kuchh qadr mai;N nah jaanii ;Gaflat se raftagaa;N kii
aa;Nkhe;N sii khul ga))ii;N ab jab .su;hbate;N hu))ii;N ;xvaab

1) through heedlessness/negligence, I didn't recognize/consider any greatness/dignity of the passed-away ones
2) something like eyes have opened now, when companionships/gatherings have become a dream



qadr : 'Greatness, dignity, honour, rank, power; importance, consequence; worth, merit; estimation, appreciation, account; value, price; ... — whatever is fixed or ordained of God, divine providence, fate, destiny'. (Platts p.788)

S. R. Faruqi:

In the whole verse, the wordplay shines forth. When the gatherings became a dream-- that is, became ended and their day was done-- then my eyes opened. He has also given a justification for the opening of the eyes: that formerly there was ;Gaflat , and in ;Gaflat the eyes are usually closed. Because of ;Gaflat , the speaker showed no honor/esteem to the departing ones.

But when? When they were present, or when they went away? The probability is, when they were present. That is, even at that time I knew that they were going to leave, but I paid no heed. When they departed, even then for a time I did not feel any need for them, perhaps because I hoped they were going to come back. Or else because I hoped that I would receive their blessing. Now, when they've been gone for a time, and even memories of them have begun to grow dim, my eyes have opened.



The seemingly paradoxical association of dreams with insight, and open eyes with blindness, is one of which Mir makes excellent use in a number of verses. The most intriguing thing about this particular example is that little sii . Because it's not the case that 'my eyes opened'. It's not even the case that 'it was as if my eyes opened'-- which was how I first thought to translate it, smoothing out the rough grammar of the original. For what actually happened was that 'something like eyes opened' [aa;Nkhe;N sii khul ga))ii;N]. Remember the nature of saa / se / sii , with their general sense of '-ish'. The most literal translation of all would be 'eye-ish [things] opened'.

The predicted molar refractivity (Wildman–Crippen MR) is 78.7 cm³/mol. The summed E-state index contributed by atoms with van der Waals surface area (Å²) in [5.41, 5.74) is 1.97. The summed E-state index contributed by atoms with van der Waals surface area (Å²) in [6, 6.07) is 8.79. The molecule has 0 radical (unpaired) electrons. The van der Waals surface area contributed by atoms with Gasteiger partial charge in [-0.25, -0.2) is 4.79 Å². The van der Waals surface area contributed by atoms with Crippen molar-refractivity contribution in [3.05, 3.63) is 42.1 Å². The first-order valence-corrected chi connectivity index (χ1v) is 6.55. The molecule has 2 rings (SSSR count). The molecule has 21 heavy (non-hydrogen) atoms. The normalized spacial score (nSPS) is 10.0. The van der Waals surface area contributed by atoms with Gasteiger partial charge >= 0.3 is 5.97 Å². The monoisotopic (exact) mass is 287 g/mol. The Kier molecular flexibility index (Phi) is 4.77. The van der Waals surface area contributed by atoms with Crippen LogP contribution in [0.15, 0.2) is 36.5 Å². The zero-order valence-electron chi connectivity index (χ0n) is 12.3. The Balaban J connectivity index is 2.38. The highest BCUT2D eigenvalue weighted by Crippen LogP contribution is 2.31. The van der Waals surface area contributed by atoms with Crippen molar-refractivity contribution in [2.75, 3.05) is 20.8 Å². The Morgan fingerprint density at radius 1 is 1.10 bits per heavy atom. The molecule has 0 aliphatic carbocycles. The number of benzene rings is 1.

This sounds almost grotesque, but it could certainly represent some kind of inner, mental, mystical vision, 'the eyes of the heart' or whatever. It's thus appropriate to the idea of the departed ones' companionship becoming something available only in a dream. In a dream of the departed ones, the speaker's inner 'eye-ish things' opened to the irrevocability of the loss. For whatever opened, it's clear that it wasn't actually 'eyes' themselves, but only some things that somehow resembled them. This elliptical quality throws the burden back onto us readers: what could these 'eye-ish things' have been? We can't think of the sii as just a necessary metrical filler, either, because something discreet and unobtrusive like to could have been put there just as easily.

Note for grammar fans: Nowadays we'd expect the oblique aa;Nkho;N sii rather than Mir's aa;Nkhe;N sii .

Another note for grammar fans: Because of the 'now', we need to use the English present perfect 'have opened' and 'have become'. English perfect forms and Urdu perfect forms don't actually align completely, even if they look as though they do (and nowadays often do, because of the pressure of English on Urdu). This verse is an excellent example of the way in verb tense terms, we're often one step further in the past in Urdu than in English.